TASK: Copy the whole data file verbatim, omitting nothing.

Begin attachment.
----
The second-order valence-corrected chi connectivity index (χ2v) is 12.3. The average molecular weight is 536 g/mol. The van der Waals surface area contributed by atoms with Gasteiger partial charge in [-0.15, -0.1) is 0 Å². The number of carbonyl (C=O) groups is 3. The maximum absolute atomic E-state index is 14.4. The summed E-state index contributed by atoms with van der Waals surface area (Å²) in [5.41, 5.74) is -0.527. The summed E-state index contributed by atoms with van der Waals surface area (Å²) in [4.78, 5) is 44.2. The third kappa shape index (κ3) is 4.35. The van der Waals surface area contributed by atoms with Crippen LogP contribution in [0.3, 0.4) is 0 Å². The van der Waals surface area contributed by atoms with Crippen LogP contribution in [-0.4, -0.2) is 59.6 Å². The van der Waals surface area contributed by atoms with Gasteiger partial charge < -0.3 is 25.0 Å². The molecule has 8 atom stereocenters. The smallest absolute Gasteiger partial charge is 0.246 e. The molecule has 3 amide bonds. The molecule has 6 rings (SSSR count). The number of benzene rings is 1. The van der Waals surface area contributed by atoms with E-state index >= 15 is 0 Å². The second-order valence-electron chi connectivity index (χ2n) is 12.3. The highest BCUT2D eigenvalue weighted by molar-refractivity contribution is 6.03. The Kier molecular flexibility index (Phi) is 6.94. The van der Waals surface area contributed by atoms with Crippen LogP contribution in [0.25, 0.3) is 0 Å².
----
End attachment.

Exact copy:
The second-order valence-corrected chi connectivity index (χ2v) is 12.3. The average molecular weight is 536 g/mol. The van der Waals surface area contributed by atoms with Gasteiger partial charge in [-0.15, -0.1) is 0 Å². The number of carbonyl (C=O) groups is 3. The maximum absolute atomic E-state index is 14.4. The summed E-state index contributed by atoms with van der Waals surface area (Å²) in [5.41, 5.74) is -0.527. The summed E-state index contributed by atoms with van der Waals surface area (Å²) in [4.78, 5) is 44.2. The third kappa shape index (κ3) is 4.35. The van der Waals surface area contributed by atoms with Crippen LogP contribution in [0.3, 0.4) is 0 Å². The van der Waals surface area contributed by atoms with Crippen LogP contribution in [-0.4, -0.2) is 59.6 Å². The van der Waals surface area contributed by atoms with Gasteiger partial charge < -0.3 is 25.0 Å². The molecule has 8 atom stereocenters. The smallest absolute Gasteiger partial charge is 0.246 e. The molecule has 3 amide bonds. The molecule has 6 rings (SSSR count). The number of benzene rings is 1. The van der Waals surface area contributed by atoms with E-state index >= 15 is 0 Å². The second-order valence-electron chi connectivity index (χ2n) is 12.3. The highest BCUT2D eigenvalue weighted by molar-refractivity contribution is 6.03. The Kier molecular flexibility index (Phi) is 6.94. The van der Waals surface area contributed by atoms with Crippen LogP contribution in [0.25, 0.3) is 0 Å².